Common value auction

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In common value auctions the value of the item for sale is identical amongst bidders, but bidders have different information about the item's value. Examples include Treasury bill auctions, initial public offerings, and spectrum auctions. This stands in contrast to a private value auction where each bidder's private valuation of the item is different and independent of peers' valuations.[1] Between these two extremes are interdependent value auctions, where bidder's valuations (e.g., \theta_i = \theta + \nu_i) can have a common value component (\theta) and a private value (\nu_i) component. The two components can be correlated so that one bidder's private valuation can influence another bidder's valuation.[2] These types of auctions comprise most real-world auctions and are sometimes confusingly referred to as common value auctions also.

One important phenomenon occurring in common value auctions is the winner's curse. Bidders have only estimates of the value of the good. If, on average, bidders are estimating correctly, the highest bid will tend to have been placed by someone who overestimated the good's value. This is an example of adverse selection, similar to the classic "lemons" example of Akerlof. Rational bidders will anticipate the adverse selection, so that even though their information will still turn out to have been overly optimistic when they win, they do not pay too much on average.

Sometimes the term winner's curse is used differently, to refer to cases in which naive bidders ignore the adverse selection and bid sufficiently more than a fully rational bidder would that they actually pay more than the good is worth. This usage is prevalent in the experimental economics literature, in contrast with the theoretical and empirical literatures on auctions.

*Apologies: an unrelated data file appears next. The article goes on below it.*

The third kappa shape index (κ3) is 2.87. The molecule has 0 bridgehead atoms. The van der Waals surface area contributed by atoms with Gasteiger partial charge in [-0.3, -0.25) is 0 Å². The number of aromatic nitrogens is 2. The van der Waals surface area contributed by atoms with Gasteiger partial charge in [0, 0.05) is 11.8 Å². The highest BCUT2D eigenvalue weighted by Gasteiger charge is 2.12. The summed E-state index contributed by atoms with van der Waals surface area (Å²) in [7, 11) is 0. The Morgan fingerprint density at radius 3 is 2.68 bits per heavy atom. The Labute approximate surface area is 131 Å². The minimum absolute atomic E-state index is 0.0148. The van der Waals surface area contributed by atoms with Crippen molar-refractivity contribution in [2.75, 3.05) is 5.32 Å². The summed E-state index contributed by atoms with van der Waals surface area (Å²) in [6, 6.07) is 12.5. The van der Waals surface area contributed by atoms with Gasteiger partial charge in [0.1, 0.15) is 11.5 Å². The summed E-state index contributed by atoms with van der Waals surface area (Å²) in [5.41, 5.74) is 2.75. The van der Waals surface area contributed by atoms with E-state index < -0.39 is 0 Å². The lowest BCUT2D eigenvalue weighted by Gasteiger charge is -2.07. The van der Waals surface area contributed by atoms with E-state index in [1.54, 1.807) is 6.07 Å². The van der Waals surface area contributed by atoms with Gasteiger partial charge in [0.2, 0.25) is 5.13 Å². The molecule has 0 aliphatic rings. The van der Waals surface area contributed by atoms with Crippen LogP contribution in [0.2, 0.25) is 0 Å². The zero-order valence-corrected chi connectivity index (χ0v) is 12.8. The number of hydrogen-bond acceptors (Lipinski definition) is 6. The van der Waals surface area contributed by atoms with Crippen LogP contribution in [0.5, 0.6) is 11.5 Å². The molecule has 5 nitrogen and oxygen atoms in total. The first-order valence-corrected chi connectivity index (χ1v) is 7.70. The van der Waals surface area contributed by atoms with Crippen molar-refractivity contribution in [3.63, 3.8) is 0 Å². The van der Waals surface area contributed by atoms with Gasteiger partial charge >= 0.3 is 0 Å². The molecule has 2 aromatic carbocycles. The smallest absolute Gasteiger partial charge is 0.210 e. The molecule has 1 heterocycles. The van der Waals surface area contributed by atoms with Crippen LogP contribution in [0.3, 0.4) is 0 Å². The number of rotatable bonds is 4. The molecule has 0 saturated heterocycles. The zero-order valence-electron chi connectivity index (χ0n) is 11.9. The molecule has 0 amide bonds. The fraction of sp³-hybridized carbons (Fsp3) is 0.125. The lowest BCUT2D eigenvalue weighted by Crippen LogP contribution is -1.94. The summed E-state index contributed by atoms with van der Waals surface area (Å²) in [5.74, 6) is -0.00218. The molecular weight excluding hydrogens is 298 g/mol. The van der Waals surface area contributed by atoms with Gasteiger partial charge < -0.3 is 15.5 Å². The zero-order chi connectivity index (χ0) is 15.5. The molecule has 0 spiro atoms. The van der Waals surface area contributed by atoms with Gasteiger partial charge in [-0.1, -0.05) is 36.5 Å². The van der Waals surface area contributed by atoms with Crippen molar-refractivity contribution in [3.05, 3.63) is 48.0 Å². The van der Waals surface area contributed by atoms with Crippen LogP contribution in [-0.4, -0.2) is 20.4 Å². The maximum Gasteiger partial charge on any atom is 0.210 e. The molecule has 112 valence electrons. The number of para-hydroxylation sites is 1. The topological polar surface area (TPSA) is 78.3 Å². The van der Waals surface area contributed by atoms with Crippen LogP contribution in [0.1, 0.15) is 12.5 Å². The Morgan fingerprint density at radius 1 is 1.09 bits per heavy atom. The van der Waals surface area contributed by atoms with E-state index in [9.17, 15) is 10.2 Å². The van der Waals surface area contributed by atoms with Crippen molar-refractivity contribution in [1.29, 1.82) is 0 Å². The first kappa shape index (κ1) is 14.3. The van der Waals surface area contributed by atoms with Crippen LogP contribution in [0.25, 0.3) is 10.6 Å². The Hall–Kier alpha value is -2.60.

In a classic example of a pure common values auction used to illustrate the winner's curse, a jar full of quarters is auctioned off. The jar will be worth the same amount to anyone. However, each bidder has a different guess about how many quarters are in the jar. On average, these guesses might be correct, but if the winner is the bidder with the most optimistic guess, his guess will typically be too high.

Examples of winner's curse may occur in auctions in bidding for very prized paintings, art pieces, antiques etc.

Relationship to Bertrand Competition[edit]

Common-value auctions are comparable to Bertrand competition. Here, the firms are the bidders and the consumer is the auctioneer. Firms "bid" prices up to but not exceeding the true value of the item. Competition among firms should drive out profit. The number of firms will influence the success or otherwise of the auction process in driving price towards true value. If the number of firms is small, collusion may be possible. See Monopoly, Oligopoly.


  1. ^ Susan Athey and Ilya Segal (2013). "An Efficient Dynamic Mechanism" (PDF). Econometrica, 81(6), 2463–2485. doi:10.3982/ECTA6995. 
  2. ^ Dirk Bergemann and Stephen Morris (2013). "Robust Predictions in Games with Incomplete Information" (PDF). Econometrica, 81(4), 1251-1308.